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  1. So Hank, Where did you go and how did you make out? Kind regards, Robin
  2. Hank, I would probably start with Wedge Pond for some Greyling in the morning, then move to the Upper Bow in the afternoon for some Whitefish and Trout. Don't worry about the 'productive spots' on the Bow. There is plenty of access and finding fishy water is not that difficult up there. Also, you could call the guys at Fish Tales in Calgary ... they might have some small stream info for you. Kind regards, Robin
  3. Sound advice, Dennis & Ranger Bob. Gravity Orange, if I was going to offer any supplemental advice it would be to find a well lit desk to hone your craft. Robin
  4. Aaron, Come on down to Campbell River on Vancouver Island! The river is thick with Coho and Chinook. Beach casting has also produced good numbers of Northern Coho (most of them are in the mid-teens). I've been meaning to post some reports, but haven't had the time since I moved down here (I've been too busy fishing after work 5 days per week!). I saw your post from the land of Aus and geographic vicinity; seems like you had a great time. How is the fishery regulated over there? Is it well managed? Are there restrictions? Seasons? Limits? Et cetera. Robin PS - If you ever make it to the Island, drop me a line. rmm.
  5. Dave, No, unfourtunately, on both fronts. I'm leaving TELUS to pursue another career option and Leslie will be based out of Prince George until she can get a suitable transfer to the Island (hopefully Nanaimo). I'll continue to lurk on this site an post the odd fishing report from the Island. Incidentally, when I arrive there, the Pink run starts followed in short order by Coho and Steelhead. I also have my eyes on a nice used row boat to throw on the salt once in a while for those big Chinooks.
  6. Getting married. Honeymooning in Prince Rupert, Terrace, and Smithers areas. Moving to Campbell River on the Island! That's enough for me this summer.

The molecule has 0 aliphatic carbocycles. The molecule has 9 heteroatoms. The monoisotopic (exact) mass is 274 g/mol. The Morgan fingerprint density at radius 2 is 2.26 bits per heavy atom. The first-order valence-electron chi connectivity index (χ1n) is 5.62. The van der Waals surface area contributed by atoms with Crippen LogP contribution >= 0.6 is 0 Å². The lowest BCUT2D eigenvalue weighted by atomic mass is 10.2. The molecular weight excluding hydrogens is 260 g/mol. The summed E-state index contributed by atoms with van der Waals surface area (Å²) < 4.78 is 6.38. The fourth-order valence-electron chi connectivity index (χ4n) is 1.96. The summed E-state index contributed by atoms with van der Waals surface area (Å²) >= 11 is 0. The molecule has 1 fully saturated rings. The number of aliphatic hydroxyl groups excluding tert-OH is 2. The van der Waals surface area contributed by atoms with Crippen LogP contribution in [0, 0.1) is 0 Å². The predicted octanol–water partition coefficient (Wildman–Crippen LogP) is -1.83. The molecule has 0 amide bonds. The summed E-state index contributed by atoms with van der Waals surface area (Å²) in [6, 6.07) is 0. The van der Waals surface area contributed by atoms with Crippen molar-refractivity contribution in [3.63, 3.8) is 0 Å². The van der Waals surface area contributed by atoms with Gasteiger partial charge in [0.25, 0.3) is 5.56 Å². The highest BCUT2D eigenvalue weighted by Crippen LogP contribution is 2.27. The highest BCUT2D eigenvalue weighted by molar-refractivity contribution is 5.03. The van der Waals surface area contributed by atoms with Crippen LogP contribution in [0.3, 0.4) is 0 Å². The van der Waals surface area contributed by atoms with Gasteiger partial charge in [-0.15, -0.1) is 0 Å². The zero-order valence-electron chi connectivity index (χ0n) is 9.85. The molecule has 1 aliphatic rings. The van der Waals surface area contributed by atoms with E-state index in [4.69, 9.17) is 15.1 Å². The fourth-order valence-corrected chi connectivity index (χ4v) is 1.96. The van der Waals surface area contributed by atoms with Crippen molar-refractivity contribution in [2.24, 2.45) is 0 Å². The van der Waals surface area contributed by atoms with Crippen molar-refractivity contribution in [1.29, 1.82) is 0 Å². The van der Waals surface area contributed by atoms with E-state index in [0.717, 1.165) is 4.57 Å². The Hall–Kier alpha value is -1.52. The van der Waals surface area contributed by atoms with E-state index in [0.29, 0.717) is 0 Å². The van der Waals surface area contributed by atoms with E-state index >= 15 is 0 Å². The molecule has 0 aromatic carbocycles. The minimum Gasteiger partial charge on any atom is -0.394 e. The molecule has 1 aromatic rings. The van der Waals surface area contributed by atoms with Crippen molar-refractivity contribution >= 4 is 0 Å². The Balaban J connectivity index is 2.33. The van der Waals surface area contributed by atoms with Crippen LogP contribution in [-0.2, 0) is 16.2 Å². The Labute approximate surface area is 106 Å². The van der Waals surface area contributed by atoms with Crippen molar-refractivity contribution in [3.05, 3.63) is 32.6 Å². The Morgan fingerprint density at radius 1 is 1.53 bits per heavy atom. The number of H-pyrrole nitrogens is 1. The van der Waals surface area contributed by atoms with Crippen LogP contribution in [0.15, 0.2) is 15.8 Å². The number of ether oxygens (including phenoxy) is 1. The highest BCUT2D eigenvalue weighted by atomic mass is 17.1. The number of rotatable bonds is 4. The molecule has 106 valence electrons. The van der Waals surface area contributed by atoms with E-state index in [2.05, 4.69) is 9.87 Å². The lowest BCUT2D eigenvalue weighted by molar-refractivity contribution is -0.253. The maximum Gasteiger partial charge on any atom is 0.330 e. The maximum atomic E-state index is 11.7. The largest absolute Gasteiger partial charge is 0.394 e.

7. PaulF, very effective use of the precautionary principle. Your deductive reasoning is absolutely right: fish farms raise domestic fish for consumption. However, the open net pens the salmon are raised in do nothing to protect the marine ecosystem; for example, uneaten food and feces free fall through the pens and accumulate in tonnes on the ocean floor. That is just one example; its not a pretty picture. FYI, here are some links - with a few ‘heavy hitters’ - so you can read up about some issues facing the global aquaculture industry. Of course, I am completely biasing the sample. Nevertheless, if you find some science disproving the claims of Nature, the David Suzuki Foundation, UBCIC, and the Sierra Legal Defence Fund, I would love to see it. http://www.cbc.ca/disclosure/archives/0302...almon/main.html http://www.wildernesscommittee.org/campaig...licy/fish_farms http://www.wildcanada.net/farmedanddangerous/fax.asp http://www.nature.com/news/2005/050620/full/4351014b.html http://www.davidsuzuki.org/Campaigns_and_P...ure03290501.asp http://www.ubcic.bc.ca/issues/fishfarms/ http://www.greenpeace.ca/e/gallery/view_al...bumName=album02 http://www.thetyee.ca/News/2005/05/12/Fish...csTrumpScience/ http://www.sierralegal.org/issue/fish_farms_expansion.html http://www.ecoserve.ie/projects/sealice/ http://www.fanweb.org/fishfarms/ http://www.theglobeandmail.com/servlet/sto...Story/National/ http://www.davidsuzuki.org/Oceans/Aquacult...n/Pollution.asp http://www.raincoast.org/aquaculture/ This is another fisheries conservation issue people should be aware of. I'm just doing my part to raise awareness as a conervationist, concerned angler and steward. Don't eat farmed salmon and don't feed it to your children! Robin PS - This is from the BCFFF newsletter: Alexandra Morton Receives Totem Fly Fishers’ Prestigious Roderick Haig- Brown Award This message from Craig Orr to his fellow club members: I finally caught up with Alex Morton last week in Sointula and presented her our [Roderick] Haig-Brown Award. I enclose a photo of a happy Alex, and will bring others to a future meeting. She reiterated how pleased she was to receive this honor, and said that the timing couldn't have been better. She had been under attack by salmon farm supporters, and word of the Haig- Brown Award--carried in at least two newspapers and two radio interviews—really bolstered her spirits. She had neighbors congratulating her, and people in Port McNeill walking up and shaking her hand. Alex also mentioned she had two more scientific papers on sea lice and salmon accepted in major journals in the past week. No Canadian government research from the Broughtons has yet been published, but the denial is still flowing freely. Craig Orr